Hearing examiner rejects builder’s plans for homes in Ponderosa
Citing an inability to evacuate more Ponderosa neighbors during a wildfire or other disasters, Spokane Valley’s hearing examiner has rejected plans for 45 more homes there.
“The sole basis for denial was basically an inadequate public access during wildfire or other disasters,” said Michael Dempsey, city hearing examiner pro tem.
The ruling, unless appealed, scuttles plans to build 45 homes on a little more than 15 acres at the southern end of Ridgeview Drive. Developer Bryan Walker, doing business as Landworks Development LLC, sought to boost the number of homes per acre allowed on the property to slightly more than six. The land can still be developed at a density of slightly more than three homes per acre, but natural water features on the property make a large chunk of the property unbuildable.
Walker was not available Thursday to say whether he’d appeal the decision. Early in the process, Walker told The Spokesman-Review he needed the higher building density, not so he could build more homes, but because homes in the development had to be built on lots smaller than 8,000 square feet. The unbuildable land adjacent to the lots assured homebuyers there’d be nearly three acres of shared open space in the neighborhood.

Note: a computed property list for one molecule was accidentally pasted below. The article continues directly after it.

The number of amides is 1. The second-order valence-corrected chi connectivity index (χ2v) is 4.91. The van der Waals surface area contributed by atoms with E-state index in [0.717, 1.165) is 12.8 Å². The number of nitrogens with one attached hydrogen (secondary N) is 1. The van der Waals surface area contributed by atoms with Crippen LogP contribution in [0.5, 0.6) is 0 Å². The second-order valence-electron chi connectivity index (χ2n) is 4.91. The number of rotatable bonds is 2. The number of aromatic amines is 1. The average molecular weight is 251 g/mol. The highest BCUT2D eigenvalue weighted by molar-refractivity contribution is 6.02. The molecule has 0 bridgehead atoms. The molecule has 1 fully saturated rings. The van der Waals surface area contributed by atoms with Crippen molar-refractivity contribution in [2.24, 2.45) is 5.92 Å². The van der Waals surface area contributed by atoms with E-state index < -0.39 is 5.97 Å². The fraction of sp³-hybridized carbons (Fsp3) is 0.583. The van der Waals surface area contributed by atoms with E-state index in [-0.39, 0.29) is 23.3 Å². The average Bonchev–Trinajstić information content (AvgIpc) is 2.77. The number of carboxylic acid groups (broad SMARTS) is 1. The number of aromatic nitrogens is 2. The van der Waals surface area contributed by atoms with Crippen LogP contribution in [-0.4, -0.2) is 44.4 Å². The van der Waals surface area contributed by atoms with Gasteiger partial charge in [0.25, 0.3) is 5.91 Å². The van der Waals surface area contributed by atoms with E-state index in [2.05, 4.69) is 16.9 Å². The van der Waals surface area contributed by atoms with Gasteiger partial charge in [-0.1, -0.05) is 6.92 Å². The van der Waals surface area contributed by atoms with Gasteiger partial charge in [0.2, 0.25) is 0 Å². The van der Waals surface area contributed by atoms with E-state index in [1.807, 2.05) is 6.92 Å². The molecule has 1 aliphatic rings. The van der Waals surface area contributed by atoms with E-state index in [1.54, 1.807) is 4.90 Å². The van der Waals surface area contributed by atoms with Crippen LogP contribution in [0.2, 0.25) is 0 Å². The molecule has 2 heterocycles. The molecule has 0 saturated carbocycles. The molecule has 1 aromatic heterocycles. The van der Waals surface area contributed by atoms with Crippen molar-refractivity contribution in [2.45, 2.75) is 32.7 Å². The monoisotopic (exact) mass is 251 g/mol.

The ruling on Ponderosa Estates North, marked the first time in recent history that a project in the southwest Spokane Valley neighborhood was rejected for evacuation concerns.
Evacuation concerns have been cited by neighbors in protest of every major development proposed for Ponderosa since 2001.
There are only two publicly accessible roads into Ponderosa, and both cross railroad tracks. Two wildfires have burned into the forested neighborhood in the last 20 years. The worst of the two, a 1991 fire, burned 15 homes and sparked a midday evacuation of the area. The argument for not allowing more homes in the area centers on being able to evacuate everyone in 30 minutes or less.
A traffic study submitted as evidence in the Ponderosa Estates North case suggested the new homes would slow evacuation.